Job Opportunity Investment Network (Join), Philadelphia – Sector Partnerships & Training
JOIN, which stands for Job Opportunity Investment Network, is a Philadelphia-based public-private partnership whose goal is to increase the number of Philadelphians earning family-sustaining wages by investing in industry-supported partnerships that train low-wage workers for high-demand, mid-skilled positions.
JOIN does not connect Philadelphia residents to jobs, but rather invests in workforce partnerships, career pathways, and skills training that will provide residents the training they need to secure employment. JOIN’s investment is split into three categories – workforce partnerships (70% of investment), evaluation (10%), and tools & collaboration management (20%). This means that JOIN not only helps creates workforce training programs but also evaluates their effectiveness.
JOIN brings in community partners and best practices to ensure they are continuously improving their programs. Besides job training, JOIN has created a program to establish themselves as thought leaders on sector partnerships in Philadelphia through a program called JOIN(T) Action, which is a collaborative network of over 100 community leaders who create and implement best practices for workforce development.
JOIN has been successful for partners, job-seekers, and the community. JOIN has helped over 100 Philadelphia-based employers hire or train workers and has created or improved 13 workforce sector partnerships. JOIN has taught nearly 4,300 low-skilled adults and helped 1,350 low-skilled adults gain degrees or industry-recognized credentials for a Philadelphia target industry. Overall, JOIN has facilitated a 717% return on investment for the community
Northeastern University, MA – Cooperative Education Programs
As many colleges and universities across the United States explore new ways to connect students with real world experience and better support local employers, Northeastern University in Boston has done exactly that for over one hundred years through its Department of Cooperative Education & Career Development. Through Northeastern’s Cooperative Education (Co-op) program, students alternate between classroom studies and full-time work in career-related jobs for six months.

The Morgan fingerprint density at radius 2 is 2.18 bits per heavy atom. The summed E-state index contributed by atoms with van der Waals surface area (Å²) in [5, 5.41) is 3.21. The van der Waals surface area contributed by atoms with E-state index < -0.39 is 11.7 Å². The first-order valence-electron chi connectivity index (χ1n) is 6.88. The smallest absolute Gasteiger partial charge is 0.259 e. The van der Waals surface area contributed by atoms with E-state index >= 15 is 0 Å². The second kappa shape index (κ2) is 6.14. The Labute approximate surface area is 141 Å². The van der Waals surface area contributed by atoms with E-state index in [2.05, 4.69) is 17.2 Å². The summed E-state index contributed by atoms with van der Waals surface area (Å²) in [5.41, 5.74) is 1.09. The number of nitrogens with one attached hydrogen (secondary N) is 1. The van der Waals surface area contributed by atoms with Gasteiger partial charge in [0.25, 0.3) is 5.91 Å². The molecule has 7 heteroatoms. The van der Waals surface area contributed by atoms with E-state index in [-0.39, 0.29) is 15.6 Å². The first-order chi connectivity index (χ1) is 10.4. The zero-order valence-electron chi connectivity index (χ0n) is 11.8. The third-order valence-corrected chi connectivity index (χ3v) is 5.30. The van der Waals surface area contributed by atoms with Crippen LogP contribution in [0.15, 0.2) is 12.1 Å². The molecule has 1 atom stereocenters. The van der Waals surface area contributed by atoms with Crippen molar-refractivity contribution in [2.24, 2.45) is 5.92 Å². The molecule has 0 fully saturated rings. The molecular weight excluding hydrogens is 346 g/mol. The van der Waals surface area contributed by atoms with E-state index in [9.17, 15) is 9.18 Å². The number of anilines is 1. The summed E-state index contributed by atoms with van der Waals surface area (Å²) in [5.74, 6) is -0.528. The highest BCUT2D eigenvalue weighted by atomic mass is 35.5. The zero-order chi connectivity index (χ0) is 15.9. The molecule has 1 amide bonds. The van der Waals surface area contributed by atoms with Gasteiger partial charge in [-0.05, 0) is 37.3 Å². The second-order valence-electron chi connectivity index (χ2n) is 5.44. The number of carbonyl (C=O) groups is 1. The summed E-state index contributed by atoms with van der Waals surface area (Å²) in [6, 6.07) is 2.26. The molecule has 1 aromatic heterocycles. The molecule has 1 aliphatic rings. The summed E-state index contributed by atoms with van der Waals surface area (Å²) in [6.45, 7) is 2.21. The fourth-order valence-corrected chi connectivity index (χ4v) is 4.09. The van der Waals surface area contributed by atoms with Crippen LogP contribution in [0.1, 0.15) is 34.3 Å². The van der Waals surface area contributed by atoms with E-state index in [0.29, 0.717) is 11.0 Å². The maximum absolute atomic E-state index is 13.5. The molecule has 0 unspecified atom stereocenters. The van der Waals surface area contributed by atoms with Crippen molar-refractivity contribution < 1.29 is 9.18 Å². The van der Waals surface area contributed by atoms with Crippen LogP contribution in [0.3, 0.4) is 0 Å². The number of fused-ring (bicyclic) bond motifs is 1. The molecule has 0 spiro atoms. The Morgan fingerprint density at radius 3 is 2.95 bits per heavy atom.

While receiving practical experience and skills, students are also paid by their employers, which allows them to offset their education costs. Employers in turn are able to evaluate potential future employees while getting necessary work done. The system has been tremendously successful in preparing students for careers and finding gainful employment upon graduation while also providing employers with a cost-effective way to find, train, and hire quality new employees.
Before they graduate, approximately 94% of Northeastern students complete at least one six-month co-op assignment. As they continue to learn and explore careers, many students will complete two or three co-ops while attending Northeastern. Students are currently in companies spread across 136 countries. According to the university, upon graduation over 50% of students get job offers from an employer where they spent a six-month co-op and 89% had full-time employment in their desired field within 9 months of graduation.
he success has been noted, and Northeastern continues to receive high rankings for the services it provides to students and employers, and applications for limited freshman spots become more and more competitive.
The Tennessee Promise – Free Community College for Adults
In May 2017, lawmakers in Tennessee approved legislation that would make community college free for all adults starting in the fall semester of 2018. This was an expansion of a preexisting program, the Tennessee Promise, that made tuition and fees free for recent high school graduates pursuing a degree at a Tennessee community college.
Now the Tennessee Promise is also open to all adults without a degree or GED. Students in the Tennessee Promise program must have been a state resident for one year before applying, keep at least a 2.0 GPA, apply for the FAFSA, and enroll in enough classes to be considered a part-time student in order to remain eligible for the program. Community college students in the program will save around $3,700 each year, and even if they already receive financial assistance, the Tennessee Promise program will cover the rest of their costs.
Expansion of the program was proposed by Governor Bill Haslam and was a major part of his initiative to increase the number of Tennessee residents with college educations to 55% by 2025. When the expansion was announced in 2017, fewer than 39% of Tennessee residents had a college degree.
The Tennessee Promise program will cost around $10 million each year – funded by money from the state’s lottery. In the first two years of the program, more than 33,000 students benefited, and Tennessee saw its enrollment rate of first time freshmen rise by 30%.
ince implementing free community college for adults in Tennessee, other communities have followed suit. Oregon, San Francisco, New York, and Amarillo, TX have implemented some form of free or reduced cost community college.